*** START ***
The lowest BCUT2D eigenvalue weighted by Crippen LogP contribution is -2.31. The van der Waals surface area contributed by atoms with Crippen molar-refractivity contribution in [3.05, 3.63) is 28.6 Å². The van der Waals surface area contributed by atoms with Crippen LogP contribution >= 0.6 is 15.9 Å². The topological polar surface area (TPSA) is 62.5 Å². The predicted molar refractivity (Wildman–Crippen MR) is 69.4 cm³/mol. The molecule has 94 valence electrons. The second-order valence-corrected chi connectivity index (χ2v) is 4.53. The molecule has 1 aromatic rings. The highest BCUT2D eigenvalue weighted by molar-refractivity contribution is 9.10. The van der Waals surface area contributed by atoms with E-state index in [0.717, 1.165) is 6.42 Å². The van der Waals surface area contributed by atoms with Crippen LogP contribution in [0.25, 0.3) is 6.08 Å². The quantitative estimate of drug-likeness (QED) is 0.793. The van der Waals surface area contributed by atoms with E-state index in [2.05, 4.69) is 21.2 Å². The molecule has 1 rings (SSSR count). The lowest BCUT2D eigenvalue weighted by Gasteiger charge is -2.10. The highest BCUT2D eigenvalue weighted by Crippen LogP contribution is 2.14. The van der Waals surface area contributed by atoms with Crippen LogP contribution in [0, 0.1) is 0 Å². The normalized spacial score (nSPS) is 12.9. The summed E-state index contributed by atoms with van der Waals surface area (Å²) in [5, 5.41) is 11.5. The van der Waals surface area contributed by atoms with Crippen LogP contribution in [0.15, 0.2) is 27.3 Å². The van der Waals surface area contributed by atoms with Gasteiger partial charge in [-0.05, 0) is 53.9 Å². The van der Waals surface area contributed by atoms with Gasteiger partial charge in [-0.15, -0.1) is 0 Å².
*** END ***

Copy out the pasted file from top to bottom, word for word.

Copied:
The lowest BCUT2D eigenvalue weighted by Crippen LogP contribution is -2.31. The van der Waals surface area contributed by atoms with Crippen molar-refractivity contribution in [3.05, 3.63) is 28.6 Å². The van der Waals surface area contributed by atoms with Crippen LogP contribution >= 0.6 is 15.9 Å². The topological polar surface area (TPSA) is 62.5 Å². The predicted molar refractivity (Wildman–Crippen MR) is 69.4 cm³/mol. The molecule has 94 valence electrons. The second-order valence-corrected chi connectivity index (χ2v) is 4.53. The molecule has 1 aromatic rings. The highest BCUT2D eigenvalue weighted by molar-refractivity contribution is 9.10. The van der Waals surface area contributed by atoms with E-state index in [0.717, 1.165) is 6.42 Å². The van der Waals surface area contributed by atoms with Crippen LogP contribution in [0.25, 0.3) is 6.08 Å². The quantitative estimate of drug-likeness (QED) is 0.793. The van der Waals surface area contributed by atoms with E-state index in [2.05, 4.69) is 21.2 Å². The molecule has 1 rings (SSSR count). The lowest BCUT2D eigenvalue weighted by Gasteiger charge is -2.10. The highest BCUT2D eigenvalue weighted by Crippen LogP contribution is 2.14. The van der Waals surface area contributed by atoms with Crippen LogP contribution in [0, 0.1) is 0 Å². The normalized spacial score (nSPS) is 12.9. The summed E-state index contributed by atoms with van der Waals surface area (Å²) in [5, 5.41) is 11.5. The van der Waals surface area contributed by atoms with Crippen LogP contribution in [0.15, 0.2) is 27.3 Å². The van der Waals surface area contributed by atoms with Gasteiger partial charge in [-0.05, 0) is 53.9 Å². The van der Waals surface area contributed by atoms with Gasteiger partial charge in [-0.15, -0.1) is 0 Å².